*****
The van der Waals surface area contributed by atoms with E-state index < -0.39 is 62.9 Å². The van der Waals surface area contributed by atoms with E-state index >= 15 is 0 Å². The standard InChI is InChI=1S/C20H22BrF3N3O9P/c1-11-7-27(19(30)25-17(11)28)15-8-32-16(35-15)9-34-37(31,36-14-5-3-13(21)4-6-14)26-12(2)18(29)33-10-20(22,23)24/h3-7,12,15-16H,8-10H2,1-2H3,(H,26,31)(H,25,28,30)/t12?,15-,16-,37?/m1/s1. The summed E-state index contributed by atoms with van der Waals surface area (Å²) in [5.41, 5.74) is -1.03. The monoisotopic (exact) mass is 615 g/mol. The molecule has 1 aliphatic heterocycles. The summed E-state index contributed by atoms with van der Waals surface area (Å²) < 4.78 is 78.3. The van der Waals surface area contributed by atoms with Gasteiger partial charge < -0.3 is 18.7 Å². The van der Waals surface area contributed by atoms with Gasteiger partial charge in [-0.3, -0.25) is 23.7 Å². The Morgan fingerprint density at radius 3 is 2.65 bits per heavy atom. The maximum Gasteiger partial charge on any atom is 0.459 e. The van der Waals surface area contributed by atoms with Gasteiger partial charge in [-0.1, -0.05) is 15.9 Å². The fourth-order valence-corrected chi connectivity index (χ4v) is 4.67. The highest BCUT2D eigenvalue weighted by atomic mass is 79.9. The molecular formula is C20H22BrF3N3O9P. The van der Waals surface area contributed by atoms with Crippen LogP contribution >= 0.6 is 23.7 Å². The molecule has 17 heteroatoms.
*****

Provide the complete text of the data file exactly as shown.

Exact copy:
The van der Waals surface area contributed by atoms with E-state index < -0.39 is 62.9 Å². The van der Waals surface area contributed by atoms with E-state index >= 15 is 0 Å². The standard InChI is InChI=1S/C20H22BrF3N3O9P/c1-11-7-27(19(30)25-17(11)28)15-8-32-16(35-15)9-34-37(31,36-14-5-3-13(21)4-6-14)26-12(2)18(29)33-10-20(22,23)24/h3-7,12,15-16H,8-10H2,1-2H3,(H,26,31)(H,25,28,30)/t12?,15-,16-,37?/m1/s1. The summed E-state index contributed by atoms with van der Waals surface area (Å²) in [5.41, 5.74) is -1.03. The monoisotopic (exact) mass is 615 g/mol. The molecule has 1 aliphatic heterocycles. The summed E-state index contributed by atoms with van der Waals surface area (Å²) < 4.78 is 78.3. The van der Waals surface area contributed by atoms with Gasteiger partial charge < -0.3 is 18.7 Å². The van der Waals surface area contributed by atoms with Gasteiger partial charge in [-0.3, -0.25) is 23.7 Å². The Morgan fingerprint density at radius 3 is 2.65 bits per heavy atom. The maximum Gasteiger partial charge on any atom is 0.459 e. The van der Waals surface area contributed by atoms with Gasteiger partial charge in [-0.1, -0.05) is 15.9 Å². The fourth-order valence-corrected chi connectivity index (χ4v) is 4.67. The highest BCUT2D eigenvalue weighted by atomic mass is 79.9. The molecular formula is C20H22BrF3N3O9P. The van der Waals surface area contributed by atoms with Crippen LogP contribution >= 0.6 is 23.7 Å². The molecule has 17 heteroatoms.